Influence of bone and dental implant parameters on stress distribution in the mandible: a finite element study

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Title Influence of bone and dental implant parameters on stress distribution in the mandible: a finite element study
Author Guan, Hong; Van Staden, Rudi Cobus; Loo, Yew-Chaye; Johnson, Newell Walter; Ivanovski, Saso; Meredith, Neil
Journal Name The International Journal of Oral & Maxillofacial Implants
Year Published 2009
Place of publication United States
Publisher Quintessence Publishing Co., Inc.
Abstract Purpose: The complicated relationships between mandibular bone components and dental implants have attracted the attention of structural mechanics researchers as well as dental practitioners. Using the finite element method, the present study evaluated various bone and implant parameters for their influence on the distribution of von Mises stresses within the mandible. Materials and Methods: Various parameters were considered, including Young's modulus of cancellous bone, which varies from 1 to 4 GPa, and that of cortical bone, which is between 7 and 20 GPa. Implant length (7, 9, 11, 13, and 15 mm), implant diameter (3.5, 4.0, 4.5, and 5.5 mm), and cortical bone thickness (0.3 to 2.1 mm) were also considered as parameters. Assumptions made in the analysis were: modeling of the complex material and geometric properties of the bone and implant using two-dimensional triangular and quadrilateral plane strain elements, 50% osseointegration between bone and implant, and linear relationships between the stress value and Young's modulus of both cancellous and cortical bone at any specific point. Results: An increase in Young's modulus and a decrease in the cortical bone thickness resulted in elevated stresses within both cancellous and cortical bone. Increases in the implant length led to greater surface contact between the bone and implant, thereby reducing the magnitude of stress. Conclusions: The applied masticatory force was demonstrated to be the most influential, in terms of differences between minimum and maximum stress values, versus all other parameters. Therefore loading should be considered of vital importance when planning implant placement.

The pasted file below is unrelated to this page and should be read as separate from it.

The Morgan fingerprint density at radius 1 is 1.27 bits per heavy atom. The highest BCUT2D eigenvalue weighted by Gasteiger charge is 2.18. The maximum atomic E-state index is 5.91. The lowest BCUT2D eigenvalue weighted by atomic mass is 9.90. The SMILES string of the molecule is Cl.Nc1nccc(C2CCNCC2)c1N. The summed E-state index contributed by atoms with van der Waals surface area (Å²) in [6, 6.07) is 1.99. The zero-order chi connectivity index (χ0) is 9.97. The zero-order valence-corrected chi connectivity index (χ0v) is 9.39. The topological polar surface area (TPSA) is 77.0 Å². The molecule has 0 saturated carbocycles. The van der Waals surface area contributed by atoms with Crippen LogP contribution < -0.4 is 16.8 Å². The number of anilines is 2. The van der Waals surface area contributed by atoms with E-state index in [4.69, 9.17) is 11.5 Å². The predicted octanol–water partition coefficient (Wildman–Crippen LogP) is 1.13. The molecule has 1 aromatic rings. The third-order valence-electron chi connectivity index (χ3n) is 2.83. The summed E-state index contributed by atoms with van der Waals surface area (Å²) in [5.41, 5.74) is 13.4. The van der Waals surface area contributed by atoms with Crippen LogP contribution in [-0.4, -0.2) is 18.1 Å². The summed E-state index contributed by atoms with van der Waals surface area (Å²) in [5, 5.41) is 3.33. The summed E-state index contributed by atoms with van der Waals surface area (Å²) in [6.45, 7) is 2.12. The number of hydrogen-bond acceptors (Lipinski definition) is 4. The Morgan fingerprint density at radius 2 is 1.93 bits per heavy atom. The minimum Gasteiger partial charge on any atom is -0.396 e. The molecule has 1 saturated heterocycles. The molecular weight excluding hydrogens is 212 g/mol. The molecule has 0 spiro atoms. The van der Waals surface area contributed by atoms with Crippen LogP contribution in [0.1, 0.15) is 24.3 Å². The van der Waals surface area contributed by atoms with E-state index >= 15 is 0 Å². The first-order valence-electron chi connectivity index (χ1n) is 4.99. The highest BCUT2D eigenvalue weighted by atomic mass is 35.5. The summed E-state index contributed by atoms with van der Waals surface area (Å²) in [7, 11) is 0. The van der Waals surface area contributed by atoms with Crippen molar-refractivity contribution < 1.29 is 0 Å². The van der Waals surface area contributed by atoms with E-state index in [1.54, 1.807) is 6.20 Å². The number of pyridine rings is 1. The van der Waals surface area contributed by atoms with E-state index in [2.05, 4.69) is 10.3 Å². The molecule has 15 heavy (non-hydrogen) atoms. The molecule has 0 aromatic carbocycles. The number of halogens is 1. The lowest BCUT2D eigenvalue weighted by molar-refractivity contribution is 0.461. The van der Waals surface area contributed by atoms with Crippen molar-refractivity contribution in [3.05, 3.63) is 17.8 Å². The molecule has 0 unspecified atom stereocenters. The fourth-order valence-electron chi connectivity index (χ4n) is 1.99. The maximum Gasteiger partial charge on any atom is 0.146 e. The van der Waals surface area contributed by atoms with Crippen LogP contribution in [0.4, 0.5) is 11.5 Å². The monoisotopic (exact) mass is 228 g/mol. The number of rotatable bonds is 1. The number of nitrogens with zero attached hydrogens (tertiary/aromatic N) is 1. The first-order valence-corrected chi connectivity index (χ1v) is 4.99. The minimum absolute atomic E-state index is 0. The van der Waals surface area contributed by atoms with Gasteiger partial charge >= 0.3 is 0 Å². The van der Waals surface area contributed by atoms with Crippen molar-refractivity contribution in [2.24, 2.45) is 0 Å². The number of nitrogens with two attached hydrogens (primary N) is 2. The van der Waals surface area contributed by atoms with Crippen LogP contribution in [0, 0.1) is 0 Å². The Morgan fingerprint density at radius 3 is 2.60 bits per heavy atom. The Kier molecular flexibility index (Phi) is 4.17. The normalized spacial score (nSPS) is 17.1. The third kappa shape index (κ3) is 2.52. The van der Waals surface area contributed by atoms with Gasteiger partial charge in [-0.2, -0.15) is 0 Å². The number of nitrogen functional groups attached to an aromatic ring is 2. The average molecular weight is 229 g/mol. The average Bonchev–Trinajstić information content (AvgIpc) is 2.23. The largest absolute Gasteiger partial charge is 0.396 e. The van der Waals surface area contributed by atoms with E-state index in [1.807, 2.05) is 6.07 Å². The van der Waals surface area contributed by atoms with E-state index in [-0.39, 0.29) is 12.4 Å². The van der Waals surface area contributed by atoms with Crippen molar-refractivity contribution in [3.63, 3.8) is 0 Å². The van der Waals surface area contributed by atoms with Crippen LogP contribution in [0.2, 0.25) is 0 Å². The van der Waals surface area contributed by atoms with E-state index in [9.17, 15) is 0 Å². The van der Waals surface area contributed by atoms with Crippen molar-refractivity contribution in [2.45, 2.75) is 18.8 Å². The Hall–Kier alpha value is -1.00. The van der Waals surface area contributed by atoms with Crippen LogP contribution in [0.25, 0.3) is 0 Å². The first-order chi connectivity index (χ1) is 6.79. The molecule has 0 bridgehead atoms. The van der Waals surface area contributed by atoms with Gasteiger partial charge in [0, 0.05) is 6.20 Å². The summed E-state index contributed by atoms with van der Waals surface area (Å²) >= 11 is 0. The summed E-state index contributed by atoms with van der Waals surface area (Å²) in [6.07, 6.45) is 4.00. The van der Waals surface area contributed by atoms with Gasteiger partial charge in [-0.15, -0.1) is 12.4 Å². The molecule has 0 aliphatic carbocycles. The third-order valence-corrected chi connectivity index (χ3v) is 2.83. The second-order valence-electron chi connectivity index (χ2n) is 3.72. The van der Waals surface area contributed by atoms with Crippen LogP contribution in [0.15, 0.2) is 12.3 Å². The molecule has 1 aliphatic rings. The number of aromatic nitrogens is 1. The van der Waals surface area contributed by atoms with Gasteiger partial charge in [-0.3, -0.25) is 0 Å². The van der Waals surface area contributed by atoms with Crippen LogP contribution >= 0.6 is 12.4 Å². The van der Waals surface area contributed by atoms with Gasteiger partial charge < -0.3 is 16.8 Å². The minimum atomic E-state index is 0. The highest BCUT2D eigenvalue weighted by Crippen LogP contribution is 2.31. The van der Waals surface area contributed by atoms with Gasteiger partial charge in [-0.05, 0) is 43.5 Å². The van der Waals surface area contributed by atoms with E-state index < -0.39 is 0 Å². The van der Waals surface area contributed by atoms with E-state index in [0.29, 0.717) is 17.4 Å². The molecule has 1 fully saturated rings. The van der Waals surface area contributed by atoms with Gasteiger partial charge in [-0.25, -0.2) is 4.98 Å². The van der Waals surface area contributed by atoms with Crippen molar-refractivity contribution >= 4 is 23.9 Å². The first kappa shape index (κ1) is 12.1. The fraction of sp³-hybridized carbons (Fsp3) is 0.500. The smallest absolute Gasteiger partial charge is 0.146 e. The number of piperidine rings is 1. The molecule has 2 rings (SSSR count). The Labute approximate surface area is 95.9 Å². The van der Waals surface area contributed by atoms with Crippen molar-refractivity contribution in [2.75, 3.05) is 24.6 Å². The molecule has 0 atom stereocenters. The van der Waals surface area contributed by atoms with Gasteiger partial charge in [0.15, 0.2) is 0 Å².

Peer Reviewed Yes
Published Yes
Publisher URI
Copyright Statement Copyright 2009 Qintessence Publishing Co. The attached file is reproduced here in accordance with the copyright policy of the publisher. Please refer to the journal's website for access to the definitive, published version.
Volume 24
Issue Number 5
Page from 866
Page to 876
ISSN 0882-2786
Date Accessioned 2010-02-16
Language en_AU
Research Centre Menzies Health Institute Qld; Molecular Basis of Disease
Faculty Griffith Health Faculty
Subject Dentistry
Publication Type Journal Articles (Refereed Article)
Publication Type Code c1

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